The Emotional Equine: Using Essential Oils
In my previous blog post of “The Emotional Equine” series, I discussed the power of smell, briefly touched on equine emotions and emotional wellness, and a few other things! At the end of my previous post, I left you all with a little cliffhanger! I’m back to fill you all in, and with a special guest as well.
Today, we are diving into the topic of essential oils. I have invited Anne Dolin, Principal and Essential Oiler of The Infused Equestrian, to provide her expertise on this topic. For those of you who are not yet familiar with The Infused Equestrian, let me give you the lowdown before we get into it.
The Infused Equestrian is a wellness brand, that offers products for both the horse and rider. Anne Dolin, founded the company out of a need for a healthy, oil infused products for her equestrian daughter and horse. It’s not just about performance and riding, but an overall wellness, and life adjustment for the horse and the rider. I love that all The Infused Equestrian products are formulated with therapeutic-grade essential oils, locally sourced, natural, organic ingredients. Not only am I supporting a small business, but a variety of other small businesses in Chicagoland! This post is not sponsored either. I truly love the brand, the work they do, and the lovely people behind the brand. We are just aiming to spread the wealth of knowledge with you all!
Back to the essential oils, let’s talk about a few of the wonderful benefits!
Emotionally: Essential oils can start to help us, and our animals, safely release negative emotions such as fear, stress, anxiety, anger, irritation… They can also aid in discouraging negative patterns by re-anchoring healthy patterns. Oils act as a physical tool to promote cortical thickening. Oils can help our horses, and even ourselves, “re-program” the unconscious patterning that is creating challenges!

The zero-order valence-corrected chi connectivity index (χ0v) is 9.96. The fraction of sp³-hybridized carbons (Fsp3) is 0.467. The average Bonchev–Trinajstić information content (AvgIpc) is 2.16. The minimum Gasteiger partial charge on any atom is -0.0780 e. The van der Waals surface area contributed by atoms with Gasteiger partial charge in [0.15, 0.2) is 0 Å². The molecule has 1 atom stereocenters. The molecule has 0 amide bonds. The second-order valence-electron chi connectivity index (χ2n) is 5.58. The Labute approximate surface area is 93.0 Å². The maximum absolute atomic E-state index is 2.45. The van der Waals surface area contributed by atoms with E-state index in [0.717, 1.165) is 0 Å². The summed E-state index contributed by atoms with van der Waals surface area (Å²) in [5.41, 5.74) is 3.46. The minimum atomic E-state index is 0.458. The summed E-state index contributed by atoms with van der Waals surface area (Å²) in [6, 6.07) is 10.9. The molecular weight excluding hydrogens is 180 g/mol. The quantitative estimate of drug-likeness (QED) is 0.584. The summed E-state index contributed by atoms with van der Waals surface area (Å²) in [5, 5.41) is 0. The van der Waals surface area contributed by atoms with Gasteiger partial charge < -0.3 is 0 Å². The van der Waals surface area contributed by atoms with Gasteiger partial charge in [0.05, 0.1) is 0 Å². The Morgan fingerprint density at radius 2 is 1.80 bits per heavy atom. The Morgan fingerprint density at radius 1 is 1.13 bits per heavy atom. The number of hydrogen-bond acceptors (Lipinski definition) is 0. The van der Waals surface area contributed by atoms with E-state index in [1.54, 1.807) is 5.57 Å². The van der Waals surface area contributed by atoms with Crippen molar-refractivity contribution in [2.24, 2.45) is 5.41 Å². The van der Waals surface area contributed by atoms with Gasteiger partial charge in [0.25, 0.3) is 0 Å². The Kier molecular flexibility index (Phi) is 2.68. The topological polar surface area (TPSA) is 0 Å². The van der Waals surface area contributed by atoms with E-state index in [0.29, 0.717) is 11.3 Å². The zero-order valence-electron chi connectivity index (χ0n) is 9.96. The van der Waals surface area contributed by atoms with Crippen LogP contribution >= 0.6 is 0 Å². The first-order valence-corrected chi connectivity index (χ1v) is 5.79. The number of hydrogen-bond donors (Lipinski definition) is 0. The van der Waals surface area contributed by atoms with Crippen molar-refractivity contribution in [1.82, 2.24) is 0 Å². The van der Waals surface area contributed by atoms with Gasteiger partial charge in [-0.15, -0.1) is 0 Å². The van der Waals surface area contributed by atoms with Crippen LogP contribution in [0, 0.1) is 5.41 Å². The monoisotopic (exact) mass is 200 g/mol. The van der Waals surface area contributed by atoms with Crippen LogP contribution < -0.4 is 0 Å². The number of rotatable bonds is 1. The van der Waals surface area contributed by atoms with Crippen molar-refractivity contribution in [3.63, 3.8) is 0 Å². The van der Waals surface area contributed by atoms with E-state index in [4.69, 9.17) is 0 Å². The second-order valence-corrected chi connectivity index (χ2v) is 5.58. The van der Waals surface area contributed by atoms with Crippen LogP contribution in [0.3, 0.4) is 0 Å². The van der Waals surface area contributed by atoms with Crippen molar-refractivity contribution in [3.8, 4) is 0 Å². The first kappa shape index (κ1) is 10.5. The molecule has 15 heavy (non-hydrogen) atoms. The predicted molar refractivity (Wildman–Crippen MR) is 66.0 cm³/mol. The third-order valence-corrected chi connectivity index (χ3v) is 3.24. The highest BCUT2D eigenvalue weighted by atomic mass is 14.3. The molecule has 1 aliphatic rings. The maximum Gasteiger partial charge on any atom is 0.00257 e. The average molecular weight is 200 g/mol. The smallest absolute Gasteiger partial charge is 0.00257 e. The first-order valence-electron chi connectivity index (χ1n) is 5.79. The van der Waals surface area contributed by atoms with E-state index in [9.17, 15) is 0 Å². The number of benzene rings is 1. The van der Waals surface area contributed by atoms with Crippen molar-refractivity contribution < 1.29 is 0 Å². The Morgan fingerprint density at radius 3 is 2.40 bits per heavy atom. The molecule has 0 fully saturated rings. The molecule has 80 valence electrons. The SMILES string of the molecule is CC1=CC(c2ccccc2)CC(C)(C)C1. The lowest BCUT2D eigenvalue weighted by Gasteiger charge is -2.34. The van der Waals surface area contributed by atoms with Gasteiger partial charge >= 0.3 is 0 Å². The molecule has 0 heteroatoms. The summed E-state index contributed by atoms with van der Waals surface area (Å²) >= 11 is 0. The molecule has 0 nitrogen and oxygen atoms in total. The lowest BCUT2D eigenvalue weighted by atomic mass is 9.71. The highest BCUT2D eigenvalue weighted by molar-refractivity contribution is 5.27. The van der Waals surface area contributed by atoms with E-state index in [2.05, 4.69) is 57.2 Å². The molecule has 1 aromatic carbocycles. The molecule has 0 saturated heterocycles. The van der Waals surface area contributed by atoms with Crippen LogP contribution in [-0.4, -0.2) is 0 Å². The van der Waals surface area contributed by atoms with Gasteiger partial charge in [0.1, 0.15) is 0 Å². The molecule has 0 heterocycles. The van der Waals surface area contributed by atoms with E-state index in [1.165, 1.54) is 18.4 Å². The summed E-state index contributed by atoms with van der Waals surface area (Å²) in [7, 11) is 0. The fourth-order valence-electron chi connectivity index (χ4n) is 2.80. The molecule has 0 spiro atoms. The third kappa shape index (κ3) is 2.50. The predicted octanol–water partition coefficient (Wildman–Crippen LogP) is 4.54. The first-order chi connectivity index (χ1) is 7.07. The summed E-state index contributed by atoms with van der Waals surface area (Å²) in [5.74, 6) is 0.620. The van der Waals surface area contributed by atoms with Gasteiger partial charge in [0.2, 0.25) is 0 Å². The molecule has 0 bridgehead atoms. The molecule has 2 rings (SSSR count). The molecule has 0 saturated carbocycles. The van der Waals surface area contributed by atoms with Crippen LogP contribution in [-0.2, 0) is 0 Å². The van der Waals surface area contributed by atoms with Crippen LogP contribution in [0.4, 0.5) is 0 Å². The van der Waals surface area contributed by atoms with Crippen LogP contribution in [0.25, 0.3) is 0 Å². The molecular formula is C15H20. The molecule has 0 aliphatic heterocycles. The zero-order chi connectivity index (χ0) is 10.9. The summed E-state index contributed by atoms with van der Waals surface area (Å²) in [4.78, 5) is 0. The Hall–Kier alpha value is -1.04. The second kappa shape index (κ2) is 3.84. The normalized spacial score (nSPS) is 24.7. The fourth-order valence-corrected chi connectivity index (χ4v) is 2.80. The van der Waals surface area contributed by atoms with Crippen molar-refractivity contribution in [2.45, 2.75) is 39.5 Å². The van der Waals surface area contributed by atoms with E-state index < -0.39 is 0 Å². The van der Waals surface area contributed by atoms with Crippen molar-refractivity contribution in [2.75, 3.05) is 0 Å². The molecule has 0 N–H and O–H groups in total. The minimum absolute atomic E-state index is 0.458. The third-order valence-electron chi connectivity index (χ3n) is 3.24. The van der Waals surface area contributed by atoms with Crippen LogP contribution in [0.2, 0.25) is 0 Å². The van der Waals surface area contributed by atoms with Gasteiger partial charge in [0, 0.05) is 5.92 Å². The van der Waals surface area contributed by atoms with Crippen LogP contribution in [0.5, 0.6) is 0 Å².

Physically: Essential oils can be used as a great topical treatment for animals and people! It is important to use them correctly, to ensure you are using them safely and getting the proper benefits out of them. Essential oils likely won’t serve as a cure, but they will greatly support many treatments for various conditions, and more common challenges with immunity, digestion, congestion, circulation, body pain / aches, nausea, headaches / migraines, and more.
“When using topically, apply a drop or two directly onto the horse’s body near the poll or on the ribs. Never start out using an essential oil near their eyes or ears. If they don’t like the smell, it will be more “in their face”. You can also put a couple of drops on your hands, then massage the oil into his coat. This is the way that I like to use essential oils. The horse’s hair will eventually absorb the oil into his body. A few drops of therapeutic quality oils will go a long way – don’t overuse the oil in expectation of seeking a more significant response.” – Anne Dolin, Founder of The Infused Equestrian
How To Introduce Essential Oils to Your Horse
“It’s important to use grade-A essential oils. Grade-A oils are the essential oils that are pure and contain nothing else (no additives, no impurities, etc…). The grade of essential oil will make a huge difference in the reaction and success you’ll have for yourself and your horse.
Determining how your horse “likes” an essential oil is easy…and fun! First, offer the oil in your hand, put 2 drops of oil in your left hand (the giving hand) and rub your hands together to create warmth. Offer the horse your hands and determine which nostril they use to inhale and smell. If the horse turns away completely, they are having a negative reaction, much like a human would experience when they smell something they don’t like! If he initially inhales and smells with his right nostril, he is fulfilling a physical need. Conversely, if he inhales with the left nostril, it’s an emotional need. You may start to see him licking at first, then; maybe a yawn or two, pawing, farting and pooping. These are all common, positive, reactions. Stressed out horses may benefit from Frankincense and generally like the grounding feeling that it embodies. Marjoram is also a great oil – distribute some in your hand and rub all over his shoulders and withers. Massage into his muscles. The deep relaxing sensation it provides is soothing after a ride.
Remember, keep it simple. Start with a single oil, not a blend of oils, there’s no need to over-complicate the horses’ brain – especially if you are new to using oils with your equine partner!” — Anne Dolin, The Infused Equestrian.